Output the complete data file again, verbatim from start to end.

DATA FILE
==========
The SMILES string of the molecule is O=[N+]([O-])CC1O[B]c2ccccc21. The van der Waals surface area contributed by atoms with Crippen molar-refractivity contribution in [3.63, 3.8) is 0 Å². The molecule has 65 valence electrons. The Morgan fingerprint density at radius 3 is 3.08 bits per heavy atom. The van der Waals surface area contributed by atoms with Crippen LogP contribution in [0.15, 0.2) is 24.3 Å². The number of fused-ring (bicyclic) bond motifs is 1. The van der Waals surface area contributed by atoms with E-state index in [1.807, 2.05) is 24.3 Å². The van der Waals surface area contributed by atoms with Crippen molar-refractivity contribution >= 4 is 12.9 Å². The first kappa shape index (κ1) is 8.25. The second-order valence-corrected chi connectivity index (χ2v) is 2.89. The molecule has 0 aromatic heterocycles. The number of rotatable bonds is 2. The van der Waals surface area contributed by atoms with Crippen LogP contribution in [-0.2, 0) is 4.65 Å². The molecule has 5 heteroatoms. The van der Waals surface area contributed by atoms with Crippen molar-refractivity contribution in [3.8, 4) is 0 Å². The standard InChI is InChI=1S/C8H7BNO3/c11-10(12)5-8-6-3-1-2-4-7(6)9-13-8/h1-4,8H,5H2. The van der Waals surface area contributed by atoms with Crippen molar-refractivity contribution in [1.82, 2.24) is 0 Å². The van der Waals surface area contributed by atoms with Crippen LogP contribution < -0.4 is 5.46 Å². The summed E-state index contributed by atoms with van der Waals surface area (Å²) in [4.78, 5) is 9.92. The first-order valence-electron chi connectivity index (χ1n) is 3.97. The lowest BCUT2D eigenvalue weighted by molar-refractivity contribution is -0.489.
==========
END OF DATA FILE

The SMILES string of the molecule is O=[N+]([O-])CC1O[B]c2ccccc21. The van der Waals surface area contributed by atoms with Crippen molar-refractivity contribution in [3.63, 3.8) is 0 Å². The molecule has 65 valence electrons. The Morgan fingerprint density at radius 3 is 3.08 bits per heavy atom. The van der Waals surface area contributed by atoms with Crippen LogP contribution in [0.15, 0.2) is 24.3 Å². The number of fused-ring (bicyclic) bond motifs is 1. The van der Waals surface area contributed by atoms with E-state index in [1.807, 2.05) is 24.3 Å². The van der Waals surface area contributed by atoms with Crippen molar-refractivity contribution >= 4 is 12.9 Å². The first kappa shape index (κ1) is 8.25. The second-order valence-corrected chi connectivity index (χ2v) is 2.89. The molecule has 0 aromatic heterocycles. The number of rotatable bonds is 2. The van der Waals surface area contributed by atoms with Crippen LogP contribution in [-0.2, 0) is 4.65 Å². The molecule has 5 heteroatoms. The van der Waals surface area contributed by atoms with Crippen molar-refractivity contribution in [3.8, 4) is 0 Å². The standard InChI is InChI=1S/C8H7BNO3/c11-10(12)5-8-6-3-1-2-4-7(6)9-13-8/h1-4,8H,5H2. The van der Waals surface area contributed by atoms with Crippen molar-refractivity contribution in [1.82, 2.24) is 0 Å². The van der Waals surface area contributed by atoms with Crippen LogP contribution < -0.4 is 5.46 Å². The summed E-state index contributed by atoms with van der Waals surface area (Å²) in [4.78, 5) is 9.92. The first-order valence-electron chi connectivity index (χ1n) is 3.97. The lowest BCUT2D eigenvalue weighted by molar-refractivity contribution is -0.489.